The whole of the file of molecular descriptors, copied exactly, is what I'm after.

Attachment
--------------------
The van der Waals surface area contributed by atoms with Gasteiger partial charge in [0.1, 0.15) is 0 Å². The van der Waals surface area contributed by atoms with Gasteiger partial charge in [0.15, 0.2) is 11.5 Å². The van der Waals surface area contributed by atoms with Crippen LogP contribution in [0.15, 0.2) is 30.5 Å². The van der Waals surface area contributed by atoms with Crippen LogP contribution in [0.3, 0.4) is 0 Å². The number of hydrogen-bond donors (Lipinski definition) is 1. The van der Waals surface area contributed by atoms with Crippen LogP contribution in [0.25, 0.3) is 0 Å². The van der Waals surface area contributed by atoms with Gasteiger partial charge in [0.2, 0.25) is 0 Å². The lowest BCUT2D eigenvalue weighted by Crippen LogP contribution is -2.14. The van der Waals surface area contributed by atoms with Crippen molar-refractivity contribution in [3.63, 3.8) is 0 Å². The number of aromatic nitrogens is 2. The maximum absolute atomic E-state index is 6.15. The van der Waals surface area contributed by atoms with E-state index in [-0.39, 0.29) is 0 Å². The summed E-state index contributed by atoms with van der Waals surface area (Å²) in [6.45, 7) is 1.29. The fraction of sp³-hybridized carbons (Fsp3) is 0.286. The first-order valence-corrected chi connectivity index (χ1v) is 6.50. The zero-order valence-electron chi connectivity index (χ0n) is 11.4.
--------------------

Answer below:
The van der Waals surface area contributed by atoms with Gasteiger partial charge in [0.1, 0.15) is 0 Å². The van der Waals surface area contributed by atoms with Gasteiger partial charge in [0.15, 0.2) is 11.5 Å². The van der Waals surface area contributed by atoms with Crippen LogP contribution in [0.15, 0.2) is 30.5 Å². The van der Waals surface area contributed by atoms with Crippen LogP contribution in [0.3, 0.4) is 0 Å². The number of hydrogen-bond donors (Lipinski definition) is 1. The van der Waals surface area contributed by atoms with Crippen LogP contribution in [0.25, 0.3) is 0 Å². The van der Waals surface area contributed by atoms with Gasteiger partial charge in [0.2, 0.25) is 0 Å². The lowest BCUT2D eigenvalue weighted by Crippen LogP contribution is -2.14. The van der Waals surface area contributed by atoms with Crippen molar-refractivity contribution in [3.63, 3.8) is 0 Å². The number of aromatic nitrogens is 2. The maximum absolute atomic E-state index is 6.15. The van der Waals surface area contributed by atoms with E-state index in [-0.39, 0.29) is 0 Å². The summed E-state index contributed by atoms with van der Waals surface area (Å²) in [6.45, 7) is 1.29. The fraction of sp³-hybridized carbons (Fsp3) is 0.286. The first-order valence-corrected chi connectivity index (χ1v) is 6.50. The zero-order valence-electron chi connectivity index (χ0n) is 11.4.